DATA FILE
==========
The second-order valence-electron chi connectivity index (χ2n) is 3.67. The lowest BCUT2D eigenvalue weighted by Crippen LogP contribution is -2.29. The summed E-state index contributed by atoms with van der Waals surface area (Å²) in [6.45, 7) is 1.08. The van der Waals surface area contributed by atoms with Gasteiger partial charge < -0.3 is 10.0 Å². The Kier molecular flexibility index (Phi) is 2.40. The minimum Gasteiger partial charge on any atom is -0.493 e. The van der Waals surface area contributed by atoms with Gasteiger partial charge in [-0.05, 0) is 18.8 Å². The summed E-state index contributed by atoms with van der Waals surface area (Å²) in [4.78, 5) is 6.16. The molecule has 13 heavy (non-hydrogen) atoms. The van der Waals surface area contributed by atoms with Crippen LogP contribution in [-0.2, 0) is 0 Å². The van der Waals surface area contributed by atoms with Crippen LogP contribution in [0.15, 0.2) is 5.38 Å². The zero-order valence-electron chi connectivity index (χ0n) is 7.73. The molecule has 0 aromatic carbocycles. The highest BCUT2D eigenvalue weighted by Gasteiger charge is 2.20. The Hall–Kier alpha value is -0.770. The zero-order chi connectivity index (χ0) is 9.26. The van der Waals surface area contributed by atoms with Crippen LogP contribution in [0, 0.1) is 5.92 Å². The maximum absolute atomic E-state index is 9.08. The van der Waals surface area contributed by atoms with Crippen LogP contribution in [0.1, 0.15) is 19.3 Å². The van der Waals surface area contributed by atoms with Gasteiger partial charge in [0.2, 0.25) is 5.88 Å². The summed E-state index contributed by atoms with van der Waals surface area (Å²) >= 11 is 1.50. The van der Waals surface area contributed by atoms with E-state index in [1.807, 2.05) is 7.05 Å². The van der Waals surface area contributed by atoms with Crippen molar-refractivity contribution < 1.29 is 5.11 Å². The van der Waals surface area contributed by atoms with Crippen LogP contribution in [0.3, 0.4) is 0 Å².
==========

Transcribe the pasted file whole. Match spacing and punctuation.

The second-order valence-electron chi connectivity index (χ2n) is 3.67. The lowest BCUT2D eigenvalue weighted by Crippen LogP contribution is -2.29. The summed E-state index contributed by atoms with van der Waals surface area (Å²) in [6.45, 7) is 1.08. The van der Waals surface area contributed by atoms with Gasteiger partial charge < -0.3 is 10.0 Å². The Kier molecular flexibility index (Phi) is 2.40. The minimum Gasteiger partial charge on any atom is -0.493 e. The van der Waals surface area contributed by atoms with Gasteiger partial charge in [-0.05, 0) is 18.8 Å². The summed E-state index contributed by atoms with van der Waals surface area (Å²) in [4.78, 5) is 6.16. The molecule has 13 heavy (non-hydrogen) atoms. The van der Waals surface area contributed by atoms with Crippen LogP contribution in [-0.2, 0) is 0 Å². The van der Waals surface area contributed by atoms with Crippen LogP contribution in [0.15, 0.2) is 5.38 Å². The zero-order valence-electron chi connectivity index (χ0n) is 7.73. The molecule has 0 aromatic carbocycles. The highest BCUT2D eigenvalue weighted by Gasteiger charge is 2.20. The Hall–Kier alpha value is -0.770. The zero-order chi connectivity index (χ0) is 9.26. The van der Waals surface area contributed by atoms with Crippen LogP contribution in [0, 0.1) is 5.92 Å². The maximum absolute atomic E-state index is 9.08. The van der Waals surface area contributed by atoms with Crippen LogP contribution in [0.1, 0.15) is 19.3 Å². The van der Waals surface area contributed by atoms with Gasteiger partial charge in [0.2, 0.25) is 5.88 Å². The summed E-state index contributed by atoms with van der Waals surface area (Å²) >= 11 is 1.50. The van der Waals surface area contributed by atoms with E-state index in [1.807, 2.05) is 7.05 Å². The van der Waals surface area contributed by atoms with Crippen molar-refractivity contribution < 1.29 is 5.11 Å². The van der Waals surface area contributed by atoms with Crippen LogP contribution in [0.3, 0.4) is 0 Å².